Chasing Rainbows

Basketball team with arms raised in huddle
Basketball team with arms raised in huddle

The history of the Rainbow, and its deep affiliation with the University of Hawaii's sports teams, is unassumingly detailed on the athletic department's website. If this is unfamiliar to you, the story goes something like this:

Before 1923, UH teams were nicknamed the "Deans." Then in the final game of the 1923 season, UH head coach Otto Klum's squad upset Oregon State, 7-0, at Mo'ili'ili Field. During the game, a rainbow appeared over the field. Reporters started calling UH teams the Rainbows, and the tradition began that Hawai'i would not lose a game if a rainbow appeared.

This "tradition" ended, ironically enough, in the year 2000, two years after the football team went 0-12 and when not even 365 straight days of rainbows could cobble together a win for the indelible Fred von Appen. Hawaii Athletics has largely been on the losing end of its chase towards mediocrity, and the impossible dream of fiscal solvency, ever since.

If you've been following its men's basketball program at all over the last few decades, you're probably very well aware by now that they are in the midst of a cataclysmic NCAA tournament drought. In fact, the last time they qualified for the tournament, they were still in the WAC, and David (not Derek) Carr was playing at Fresno State. Star Wars Episode II was still two months away from its release (we're currently on Episode VII), North was just a direction and Blue was either the warmest color, or somewhere between violet and green on the visible light spectrum (and decidedly NOT, Ivy.) I was also still in high school.

Having spent the majority of my formative years developing a taste for the postseason (4 NIT and 2 NCAA berths between 1996 and 2006), the past decade has felt like a particularly cruel kind of starvation. And, if you're raising your hand and volunteering the CIT, for which UH "qualified" in 2011 and 2013, playing in that tournament (to the extent we are even willing to concede that it can be considered as such) is akin to trying to convince people that the Kardashian's are "classy" (not "klassy").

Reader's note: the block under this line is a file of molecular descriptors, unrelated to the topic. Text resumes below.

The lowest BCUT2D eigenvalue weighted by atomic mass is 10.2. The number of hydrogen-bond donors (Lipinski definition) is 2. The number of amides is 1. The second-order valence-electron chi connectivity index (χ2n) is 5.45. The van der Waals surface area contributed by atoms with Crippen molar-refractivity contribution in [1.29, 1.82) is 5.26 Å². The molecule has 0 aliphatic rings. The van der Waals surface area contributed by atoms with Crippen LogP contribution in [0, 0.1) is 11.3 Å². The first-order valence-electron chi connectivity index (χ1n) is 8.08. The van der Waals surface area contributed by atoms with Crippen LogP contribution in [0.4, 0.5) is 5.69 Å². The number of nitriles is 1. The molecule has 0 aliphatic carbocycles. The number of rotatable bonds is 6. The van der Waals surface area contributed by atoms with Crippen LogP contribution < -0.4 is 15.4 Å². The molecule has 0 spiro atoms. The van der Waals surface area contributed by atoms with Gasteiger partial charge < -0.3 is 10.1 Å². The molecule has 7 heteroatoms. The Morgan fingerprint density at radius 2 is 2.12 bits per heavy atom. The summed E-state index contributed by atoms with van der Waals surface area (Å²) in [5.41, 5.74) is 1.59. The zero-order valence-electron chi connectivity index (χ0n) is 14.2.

That's why this year, and more importantly this team, is so meaningful Forget sanctions, scholarship losses, and the general taint that follows a program hit by the apocryphal discipline of the NCAA. Hawaii is currently 15-2, and is returning to the islands fresh off a 2-0 conference road trip. They have a team that has proven itself largely capable of chameleonizing its identity between Golden State's small-ball "death lineup" (four guards and one big who can shoot) and San Antonio's twin towers, with relative ease. They are also extremely exciting to watch. Still, these facts (and yes, they are facts), are ultimately inconsequential within the broad spectrum of college basketball. They are, after all, inherent features of just about every successful college team, every year. So what makes this team different?

When you're a child you learn, through the seminal brilliance of Mary Eleanor Wilkins Freeman, that there is a "pot of gold" at the end of every rainbow. You follow Flax Flower along her joyous journey of innocent naivete, as she schemes to find this pot in spite of her father's warning, convinced it will secure a better life for her family. You hold your breath as she races through the forest towards the tree where the rainbow ends, and you laugh triumphantly as she reaches her goal. Then, you look with her inside and see that the pot contains not gold, but the smiling faces of the ones that you love the most.

When I briefly covered the team during the 2013 - 14 season, Aaron Valdes and Mike Thomas were just a couple of skinny freshman with the "raw" label firmly affixed to their foreheads and games alike. That team also had talent (Keith Shamburger, Quincy Smith, Isaac Fotu, Brandon Spearman and Christian Standhardinger all saw time together on the floor), but were ultimately undone by a lame-duck coach and the looming threat of NCAA sanctions (both Gib Arnold and Fotu were gone before the beginning of 2015).

Flash forward two years later and a stable of talented players has come and gone, either through bad luck (Sammis Reyes), the desire to turn skill into a paycheck (Negus Webster-Chan), general unhappiness (Shamburger), and ineligibility (Fotu). In spite of all this, the program has emerged from the fray with what appears to be the preeminent team (emphasis added) of my generation. There isn't an Anthony Carter or a Carl English. There isn't even a Savo. The best part is, none of those things matter. We have an Aaron and a Mike and a Quincy and two Stefans, and an Isaac and a Roderick and a bench that reacts to big plays like Kevin Costner discovering Dryland in Waterworld. I think we might have finally found our pot of gold.